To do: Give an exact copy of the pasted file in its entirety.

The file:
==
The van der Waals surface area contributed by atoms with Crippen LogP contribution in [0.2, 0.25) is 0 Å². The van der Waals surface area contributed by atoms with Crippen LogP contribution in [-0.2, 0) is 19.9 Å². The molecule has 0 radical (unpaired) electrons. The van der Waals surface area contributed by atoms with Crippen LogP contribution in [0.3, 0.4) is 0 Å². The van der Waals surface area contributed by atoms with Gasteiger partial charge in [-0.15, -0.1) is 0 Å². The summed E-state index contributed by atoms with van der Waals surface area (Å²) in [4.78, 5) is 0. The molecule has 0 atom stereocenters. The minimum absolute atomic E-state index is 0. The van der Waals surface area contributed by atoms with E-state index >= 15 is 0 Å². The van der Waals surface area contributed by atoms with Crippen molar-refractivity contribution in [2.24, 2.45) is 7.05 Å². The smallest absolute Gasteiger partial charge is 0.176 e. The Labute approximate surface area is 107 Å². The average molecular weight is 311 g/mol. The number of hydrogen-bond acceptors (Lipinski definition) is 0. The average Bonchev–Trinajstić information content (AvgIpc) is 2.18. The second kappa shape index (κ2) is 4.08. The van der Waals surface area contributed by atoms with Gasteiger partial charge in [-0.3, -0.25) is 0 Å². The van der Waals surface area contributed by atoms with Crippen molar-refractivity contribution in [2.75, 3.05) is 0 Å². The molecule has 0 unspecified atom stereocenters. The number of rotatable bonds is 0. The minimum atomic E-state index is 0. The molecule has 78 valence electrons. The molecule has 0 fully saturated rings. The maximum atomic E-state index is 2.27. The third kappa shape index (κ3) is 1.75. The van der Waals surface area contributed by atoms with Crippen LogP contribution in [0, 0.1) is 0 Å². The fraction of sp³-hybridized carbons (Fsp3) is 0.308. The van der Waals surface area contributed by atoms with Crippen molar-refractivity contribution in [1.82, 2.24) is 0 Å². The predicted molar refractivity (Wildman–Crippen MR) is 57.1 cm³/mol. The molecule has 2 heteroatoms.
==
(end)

The van der Waals surface area contributed by atoms with Crippen LogP contribution in [0.2, 0.25) is 0 Å². The van der Waals surface area contributed by atoms with Crippen LogP contribution in [-0.2, 0) is 19.9 Å². The molecule has 0 radical (unpaired) electrons. The van der Waals surface area contributed by atoms with Crippen LogP contribution in [0.3, 0.4) is 0 Å². The van der Waals surface area contributed by atoms with Gasteiger partial charge in [-0.15, -0.1) is 0 Å². The summed E-state index contributed by atoms with van der Waals surface area (Å²) in [4.78, 5) is 0. The molecule has 0 atom stereocenters. The minimum absolute atomic E-state index is 0. The van der Waals surface area contributed by atoms with E-state index >= 15 is 0 Å². The van der Waals surface area contributed by atoms with Crippen molar-refractivity contribution in [2.24, 2.45) is 7.05 Å². The smallest absolute Gasteiger partial charge is 0.176 e. The Labute approximate surface area is 107 Å². The average molecular weight is 311 g/mol. The number of hydrogen-bond acceptors (Lipinski definition) is 0. The average Bonchev–Trinajstić information content (AvgIpc) is 2.18. The second kappa shape index (κ2) is 4.08. The van der Waals surface area contributed by atoms with Gasteiger partial charge in [-0.3, -0.25) is 0 Å². The van der Waals surface area contributed by atoms with Crippen molar-refractivity contribution in [2.75, 3.05) is 0 Å². The molecule has 0 unspecified atom stereocenters. The number of rotatable bonds is 0. The minimum atomic E-state index is 0. The molecule has 78 valence electrons. The molecule has 0 fully saturated rings. The maximum atomic E-state index is 2.27. The third kappa shape index (κ3) is 1.75. The van der Waals surface area contributed by atoms with Crippen LogP contribution in [0, 0.1) is 0 Å². The fraction of sp³-hybridized carbons (Fsp3) is 0.308. The van der Waals surface area contributed by atoms with Crippen molar-refractivity contribution in [1.82, 2.24) is 0 Å². The predicted molar refractivity (Wildman–Crippen MR) is 57.1 cm³/mol. The molecule has 2 heteroatoms.